The Office for National Statistics confirmed its preliminary estimate that construction was again in technical recession.
Indeed its latest estimate is that construction fell further in the first quarter of this year, dropping by 4.8% rather than the 3% it estimated for the GDP figures released late last month.
Not too much should be read into the revision. The scope for revisions up and down was great as the initial stab was based on limited data.
It was also unclear how much of a March bounce the sector would have this year. It is not surprising that the March bounce was less than in previous years, but the ONS is not in the speculation game so in the absence of hard data would have looked to past performance for a reference.
There will be further revisions to the data. And again these may be upward. But this will not change the underlying picture of an industry with declining workloads.
The more profound message in the figures (for March) is how the effects of the cuts in public spending are really beginning to bite with the decline getting faster and how slowly the private sector is responding.
Taking just mainstream public sector building work the decline in four-quarter output is now running at close to £1 billion a quarter.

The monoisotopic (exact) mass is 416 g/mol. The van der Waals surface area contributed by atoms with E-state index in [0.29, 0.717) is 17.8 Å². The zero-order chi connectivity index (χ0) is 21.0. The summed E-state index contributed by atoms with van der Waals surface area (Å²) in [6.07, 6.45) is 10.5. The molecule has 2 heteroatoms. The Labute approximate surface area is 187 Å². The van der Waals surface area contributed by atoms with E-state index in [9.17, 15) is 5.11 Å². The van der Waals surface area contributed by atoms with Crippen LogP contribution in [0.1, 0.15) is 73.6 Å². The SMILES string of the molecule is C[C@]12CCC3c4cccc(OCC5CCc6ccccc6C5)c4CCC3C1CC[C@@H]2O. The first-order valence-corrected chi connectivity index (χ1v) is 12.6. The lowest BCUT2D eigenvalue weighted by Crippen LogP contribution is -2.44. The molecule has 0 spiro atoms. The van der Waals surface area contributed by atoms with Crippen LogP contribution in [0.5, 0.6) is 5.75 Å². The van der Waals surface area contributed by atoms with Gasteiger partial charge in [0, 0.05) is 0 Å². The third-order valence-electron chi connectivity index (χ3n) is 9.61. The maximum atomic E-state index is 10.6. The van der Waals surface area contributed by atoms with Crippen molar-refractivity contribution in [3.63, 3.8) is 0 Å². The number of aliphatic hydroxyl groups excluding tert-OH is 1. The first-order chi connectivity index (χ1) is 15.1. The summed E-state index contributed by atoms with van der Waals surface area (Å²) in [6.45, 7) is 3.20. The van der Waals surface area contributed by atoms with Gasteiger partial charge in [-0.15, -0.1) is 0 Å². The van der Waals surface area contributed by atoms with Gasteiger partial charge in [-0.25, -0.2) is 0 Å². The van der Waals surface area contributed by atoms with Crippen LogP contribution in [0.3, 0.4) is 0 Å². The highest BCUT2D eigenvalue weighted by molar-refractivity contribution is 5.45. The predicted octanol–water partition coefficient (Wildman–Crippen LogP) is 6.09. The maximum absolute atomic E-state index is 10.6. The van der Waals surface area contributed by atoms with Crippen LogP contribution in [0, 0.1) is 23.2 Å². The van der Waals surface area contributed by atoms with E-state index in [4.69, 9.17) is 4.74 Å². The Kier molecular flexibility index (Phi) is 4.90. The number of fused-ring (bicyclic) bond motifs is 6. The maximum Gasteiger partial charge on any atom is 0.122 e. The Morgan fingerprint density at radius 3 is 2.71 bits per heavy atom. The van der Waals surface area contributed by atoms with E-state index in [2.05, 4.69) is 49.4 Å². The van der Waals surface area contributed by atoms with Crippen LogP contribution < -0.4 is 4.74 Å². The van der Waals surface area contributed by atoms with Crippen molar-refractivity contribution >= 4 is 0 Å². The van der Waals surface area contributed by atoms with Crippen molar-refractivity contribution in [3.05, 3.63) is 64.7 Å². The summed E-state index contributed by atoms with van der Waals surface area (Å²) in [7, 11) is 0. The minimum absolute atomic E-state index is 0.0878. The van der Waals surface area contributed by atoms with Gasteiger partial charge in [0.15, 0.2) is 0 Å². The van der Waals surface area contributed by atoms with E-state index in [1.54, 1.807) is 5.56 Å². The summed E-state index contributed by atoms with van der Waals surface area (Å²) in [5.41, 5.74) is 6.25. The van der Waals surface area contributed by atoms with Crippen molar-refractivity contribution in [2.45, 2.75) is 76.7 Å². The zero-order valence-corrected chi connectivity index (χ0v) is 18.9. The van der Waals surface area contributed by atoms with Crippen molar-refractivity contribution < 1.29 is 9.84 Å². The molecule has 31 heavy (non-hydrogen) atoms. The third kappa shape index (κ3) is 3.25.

Put simply, at that rate there will be £4 billion less public sector building work (excluding PFI) this year than last. If the pace continues to accelerate things could look far worse.
That makes for a huge gap for the private sector to fill. And for all the optimism of more work in the pipeline there’s little sign of real growth yet on the ground.
New work in the private housing and commercial sectors is pretty much flatlining and looked particularly weak in the past quarter.
Things do get worrying when we consider how much more public sector work could be lost. It is sobering to compare the past 12 months to the first quarter of this year with the same period to the first quarter of 2008.
The volume of public sector new building work is currently running (on a volume measure) more than 40% up on four years ago. That broadly equates to £5 billion or so worth of work over a year. So just to get that part of public spending down to 2008 levels will be painful.
The good news, such as there is in the figures, is that the repair and maintenance sector is holding up fairly well. The ONS figures point to a fall of just 0.4% in the first quarter compared with 6.9% for new work.
Whether this is down to those responsible for property choosing to make do and mend rather than renew is hard to fathom. But with growth in the economy anaemic and optimism over growth waning it is fair to assume there will be increasing pressure to cut costs here also.
The graph clearly shows the volatility of construction output when we look at the three-month moving average. This suggests that we need to be a bit cautious about inferring too much from data over a short period.
But the 12-month moving-average line does underline the downward direction of construction. And this graph underplays the sharp drop experienced by the industry over the past six months or so.